Governor Inslee shares the importance of the plan to address the overwhelming impact of Alzheimer’s in Washington state.
My family has a long history of being involved with the Alzheimer’s Association, so I was excited to hear about the development of the Washington State Plan to Address Alzheimer’s Disease and Related Dementias. Even more exciting is that Governor Inslee officially launched this plan on February 12, 2016 during the Alzheimer’s Association’s annual Advocacy Day in Olympia.
What most interests me in the State Plan is Goal 7: “Promote Research and Innovation into the Causes and Effective Interventions for Dementia.” I refer to it as simply “The Research Goal.”
In 2012, the National Plan to Address Alzheimer’s Disease was introduced by the U.S. Department of Health and Human Services with the goal to prevent and effectively treat Alzheimer’s by 2025. With over five million people in the U.S. living with Alzheimer’s, a number expected to grow to over 7 million by 2025, finding ways to prevent and effectively treat Alzheimer’s over the next decade is essential. We cannot accomplish this without research.
There are, however, many challenges to Alzheimer’s research, many of which are addressed in the State Plan.
Advocates listen as Governor Inslee and Alzheimer’s Association staff share details of the State Plan.
The first barrier, of course, is money.
Research in the U.S. is largely funded at the federal level. The Alzheimer’s Association has successfully worked with Congress to increase research dollars by hundreds of millions over the past few years. For fiscal year 2016, federal funding for Alzheimer’s research is close to $1 billion.
While funding for research comes largely from the federal level, under the Washington State Plan, collaboration between state and local agencies to expand funding opportunities is a key goal.
The second barrier is diversity.
Researchers find a lack of ethnic and racial diversity with research participants. This is true for a number of reasons, including language and cultural barriers.
To address this the State Plan will “develop relationships with key community stakeholders to assess and pilot culturally specific and relevant services” to increase opportunities for a greater diversity of people to learn about and access research trials.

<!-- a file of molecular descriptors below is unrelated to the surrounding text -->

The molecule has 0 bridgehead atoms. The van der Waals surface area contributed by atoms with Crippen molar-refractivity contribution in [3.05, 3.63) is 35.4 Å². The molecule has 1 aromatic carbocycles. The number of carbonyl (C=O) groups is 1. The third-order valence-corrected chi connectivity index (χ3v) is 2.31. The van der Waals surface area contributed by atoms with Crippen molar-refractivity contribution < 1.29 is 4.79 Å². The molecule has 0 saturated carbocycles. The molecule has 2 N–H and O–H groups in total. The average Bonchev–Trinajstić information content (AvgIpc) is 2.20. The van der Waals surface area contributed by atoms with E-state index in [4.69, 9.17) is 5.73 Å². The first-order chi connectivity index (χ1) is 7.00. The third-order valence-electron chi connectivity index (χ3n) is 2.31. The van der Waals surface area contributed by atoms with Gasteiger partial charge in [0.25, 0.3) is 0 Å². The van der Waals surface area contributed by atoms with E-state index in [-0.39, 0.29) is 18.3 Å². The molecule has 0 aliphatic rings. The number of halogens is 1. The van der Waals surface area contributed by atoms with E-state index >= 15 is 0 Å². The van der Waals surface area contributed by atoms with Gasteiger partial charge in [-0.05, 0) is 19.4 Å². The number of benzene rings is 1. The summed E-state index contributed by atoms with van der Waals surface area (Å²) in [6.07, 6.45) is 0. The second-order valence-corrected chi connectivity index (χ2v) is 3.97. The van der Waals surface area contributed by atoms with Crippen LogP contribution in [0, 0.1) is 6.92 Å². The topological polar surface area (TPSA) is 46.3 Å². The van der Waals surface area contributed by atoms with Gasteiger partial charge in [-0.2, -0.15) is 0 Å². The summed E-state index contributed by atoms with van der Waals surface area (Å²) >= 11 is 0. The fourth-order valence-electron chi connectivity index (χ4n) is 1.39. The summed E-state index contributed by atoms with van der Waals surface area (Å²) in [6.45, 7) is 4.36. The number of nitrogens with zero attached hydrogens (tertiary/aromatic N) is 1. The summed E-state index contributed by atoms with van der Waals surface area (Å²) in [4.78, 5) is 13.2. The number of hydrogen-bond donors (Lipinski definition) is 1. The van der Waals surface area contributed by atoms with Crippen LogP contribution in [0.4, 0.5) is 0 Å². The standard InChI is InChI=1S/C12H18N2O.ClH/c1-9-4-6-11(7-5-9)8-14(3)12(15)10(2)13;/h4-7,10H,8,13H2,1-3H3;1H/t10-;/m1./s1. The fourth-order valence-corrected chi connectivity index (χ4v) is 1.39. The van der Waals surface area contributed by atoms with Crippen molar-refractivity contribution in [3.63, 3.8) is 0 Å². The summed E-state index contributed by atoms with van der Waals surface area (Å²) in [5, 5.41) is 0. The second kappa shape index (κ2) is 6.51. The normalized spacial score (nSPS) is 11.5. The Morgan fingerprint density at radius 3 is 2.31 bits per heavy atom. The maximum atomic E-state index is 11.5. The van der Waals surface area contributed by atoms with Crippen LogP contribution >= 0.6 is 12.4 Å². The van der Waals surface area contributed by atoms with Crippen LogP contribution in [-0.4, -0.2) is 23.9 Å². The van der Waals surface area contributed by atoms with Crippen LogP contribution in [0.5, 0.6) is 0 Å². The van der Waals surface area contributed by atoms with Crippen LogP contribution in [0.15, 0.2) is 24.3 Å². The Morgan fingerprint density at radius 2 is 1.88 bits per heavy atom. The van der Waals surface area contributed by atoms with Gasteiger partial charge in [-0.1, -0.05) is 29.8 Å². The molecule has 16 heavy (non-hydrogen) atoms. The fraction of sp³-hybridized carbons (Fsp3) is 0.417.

Alzheimer’s advocates gather each year in the capitol to ask representatives to support Alzheimer’s legislation.
The third barrier is the lack of research participants.
This is where I believe the State Plan could have the biggest impact on research.
According to the Pharmaceutical Research and Manufacturers of America (which represents some of the major researchers and biotechnology companies that work on Alzheimer’s) recruiting and retaining clinical trial participants is currently “the greatest obstacle to developing new Alzheimer’s treatments.”
Today, according to the National Institute on Aging, more than 70,000 volunteers are urgently needed to participate in more than 150 active clinical trials and studies taking place in the United States.
Seventy thousand volunteers. We can do better, and the State Plan will help us get there.
The fourth barrier is a lack of resources for Primary Care Physicians.
According to a 2014 study published in the journal Health Matters, one of the most significant barriers to research participation is that primary care physicians lack sufficient time to learn about research trials in their area. To address this, the State Plan outlines a strategy to engage local physicians about Alzheimer’s research, and to simplify the process of referring patients to research trials.
Part of making this happen is helping physicians with even having the conversation with their patients about why they should consider participating in research. And their patients have, understandably, lots of questions which the physician may or may not have sufficient information to answer. Those questions include concerns about possible side effects, whether the patient will have to stop taking certain medications, whether the research will be invasive, and many more. Patients may also fear being stigmatized as having been diagnosed with Alzheimer’s.
Helping physicians in overcoming barriers with their patients is critical to increasing the number of participants in trials.
Studies show people would volunteer more for research if they have more information. A Research America poll, for example, found that 76 percent of Americans are very, or somewhat likely, to volunteer for a research study, if they are referred by a physician.
Together, we must make sure the State Plan is fully implemented to help us reach the goal of preventing and ending Alzheimer’s by 2025.
Alzheimer’s advocates and State Plan Working Group members were recognized by the Washington State Senate during Advocacy Day on February 12, 2016.
Contributor Mari Margil serves as the Alzheimer’s Association Ambassador for Washington State’s Congressional District 5. To learn more about the Alzheimer’s Association—Washington State Chapter, visit www.alz.org/alzwa (including their Advocacy webpage).